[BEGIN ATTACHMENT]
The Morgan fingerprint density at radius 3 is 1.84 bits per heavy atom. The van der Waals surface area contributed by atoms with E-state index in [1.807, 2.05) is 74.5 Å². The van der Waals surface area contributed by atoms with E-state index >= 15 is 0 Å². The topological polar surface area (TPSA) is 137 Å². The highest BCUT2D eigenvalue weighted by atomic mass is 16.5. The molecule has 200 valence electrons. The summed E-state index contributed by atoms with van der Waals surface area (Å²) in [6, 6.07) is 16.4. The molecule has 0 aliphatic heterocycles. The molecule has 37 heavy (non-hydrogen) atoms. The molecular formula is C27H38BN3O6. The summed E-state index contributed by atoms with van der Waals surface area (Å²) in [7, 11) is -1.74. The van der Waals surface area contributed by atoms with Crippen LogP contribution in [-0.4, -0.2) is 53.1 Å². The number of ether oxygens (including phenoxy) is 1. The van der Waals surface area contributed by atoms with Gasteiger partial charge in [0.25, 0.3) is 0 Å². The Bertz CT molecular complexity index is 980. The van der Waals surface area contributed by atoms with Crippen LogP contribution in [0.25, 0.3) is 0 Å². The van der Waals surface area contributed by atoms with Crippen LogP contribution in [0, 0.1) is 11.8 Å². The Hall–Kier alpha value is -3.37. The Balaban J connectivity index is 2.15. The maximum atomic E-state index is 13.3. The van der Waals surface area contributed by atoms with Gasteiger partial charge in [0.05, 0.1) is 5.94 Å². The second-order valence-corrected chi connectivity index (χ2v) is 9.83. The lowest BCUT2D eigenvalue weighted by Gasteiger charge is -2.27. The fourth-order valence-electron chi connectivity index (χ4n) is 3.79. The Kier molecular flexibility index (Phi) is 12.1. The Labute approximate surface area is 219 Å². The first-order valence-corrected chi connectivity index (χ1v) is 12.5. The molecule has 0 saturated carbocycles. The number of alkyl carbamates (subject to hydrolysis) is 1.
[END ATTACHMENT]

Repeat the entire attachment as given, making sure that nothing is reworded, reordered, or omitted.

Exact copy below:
The Morgan fingerprint density at radius 3 is 1.84 bits per heavy atom. The van der Waals surface area contributed by atoms with E-state index in [1.807, 2.05) is 74.5 Å². The van der Waals surface area contributed by atoms with E-state index >= 15 is 0 Å². The topological polar surface area (TPSA) is 137 Å². The highest BCUT2D eigenvalue weighted by atomic mass is 16.5. The molecule has 200 valence electrons. The summed E-state index contributed by atoms with van der Waals surface area (Å²) in [6, 6.07) is 16.4. The molecule has 0 aliphatic heterocycles. The molecule has 37 heavy (non-hydrogen) atoms. The molecular formula is C27H38BN3O6. The summed E-state index contributed by atoms with van der Waals surface area (Å²) in [7, 11) is -1.74. The van der Waals surface area contributed by atoms with Crippen LogP contribution in [-0.4, -0.2) is 53.1 Å². The number of ether oxygens (including phenoxy) is 1. The van der Waals surface area contributed by atoms with Gasteiger partial charge in [0.25, 0.3) is 0 Å². The Bertz CT molecular complexity index is 980. The van der Waals surface area contributed by atoms with Crippen LogP contribution in [0.25, 0.3) is 0 Å². The van der Waals surface area contributed by atoms with Crippen LogP contribution in [0, 0.1) is 11.8 Å². The Hall–Kier alpha value is -3.37. The Balaban J connectivity index is 2.15. The maximum atomic E-state index is 13.3. The van der Waals surface area contributed by atoms with Gasteiger partial charge in [0.05, 0.1) is 5.94 Å². The second-order valence-corrected chi connectivity index (χ2v) is 9.83. The lowest BCUT2D eigenvalue weighted by Gasteiger charge is -2.27. The fourth-order valence-electron chi connectivity index (χ4n) is 3.79. The Kier molecular flexibility index (Phi) is 12.1. The Labute approximate surface area is 219 Å². The first-order valence-corrected chi connectivity index (χ1v) is 12.5. The molecule has 0 saturated carbocycles. The number of alkyl carbamates (subject to hydrolysis) is 1.